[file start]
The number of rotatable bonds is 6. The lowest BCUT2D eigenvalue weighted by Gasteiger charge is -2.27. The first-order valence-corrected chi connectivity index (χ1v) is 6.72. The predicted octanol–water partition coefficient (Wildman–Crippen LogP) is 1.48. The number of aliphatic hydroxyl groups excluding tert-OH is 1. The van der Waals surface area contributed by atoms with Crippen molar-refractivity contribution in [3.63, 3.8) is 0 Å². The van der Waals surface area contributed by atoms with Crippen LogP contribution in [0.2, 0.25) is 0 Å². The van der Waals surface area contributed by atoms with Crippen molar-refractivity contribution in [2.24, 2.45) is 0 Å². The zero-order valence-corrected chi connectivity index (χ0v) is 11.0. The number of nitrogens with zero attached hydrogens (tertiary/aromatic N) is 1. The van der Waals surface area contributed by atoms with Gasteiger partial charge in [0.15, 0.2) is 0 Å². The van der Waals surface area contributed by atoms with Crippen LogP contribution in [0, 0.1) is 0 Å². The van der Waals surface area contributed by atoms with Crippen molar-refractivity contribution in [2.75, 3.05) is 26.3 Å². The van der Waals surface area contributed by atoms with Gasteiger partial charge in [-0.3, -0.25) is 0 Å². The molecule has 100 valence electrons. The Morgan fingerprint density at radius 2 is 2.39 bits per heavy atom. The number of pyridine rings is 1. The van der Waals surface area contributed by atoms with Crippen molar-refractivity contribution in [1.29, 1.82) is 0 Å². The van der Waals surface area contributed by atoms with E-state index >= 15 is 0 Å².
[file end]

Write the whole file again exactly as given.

The number of rotatable bonds is 6. The lowest BCUT2D eigenvalue weighted by Gasteiger charge is -2.27. The first-order valence-corrected chi connectivity index (χ1v) is 6.72. The predicted octanol–water partition coefficient (Wildman–Crippen LogP) is 1.48. The number of aliphatic hydroxyl groups excluding tert-OH is 1. The van der Waals surface area contributed by atoms with Crippen molar-refractivity contribution in [3.63, 3.8) is 0 Å². The van der Waals surface area contributed by atoms with Crippen LogP contribution in [0.2, 0.25) is 0 Å². The van der Waals surface area contributed by atoms with Crippen molar-refractivity contribution in [2.24, 2.45) is 0 Å². The zero-order valence-corrected chi connectivity index (χ0v) is 11.0. The number of nitrogens with zero attached hydrogens (tertiary/aromatic N) is 1. The van der Waals surface area contributed by atoms with Gasteiger partial charge in [0.15, 0.2) is 0 Å². The van der Waals surface area contributed by atoms with Crippen LogP contribution in [0, 0.1) is 0 Å². The van der Waals surface area contributed by atoms with Crippen molar-refractivity contribution in [2.75, 3.05) is 26.3 Å². The van der Waals surface area contributed by atoms with Gasteiger partial charge in [-0.3, -0.25) is 0 Å². The molecule has 100 valence electrons. The Morgan fingerprint density at radius 2 is 2.39 bits per heavy atom. The number of pyridine rings is 1. The van der Waals surface area contributed by atoms with Crippen molar-refractivity contribution in [1.29, 1.82) is 0 Å². The van der Waals surface area contributed by atoms with E-state index >= 15 is 0 Å².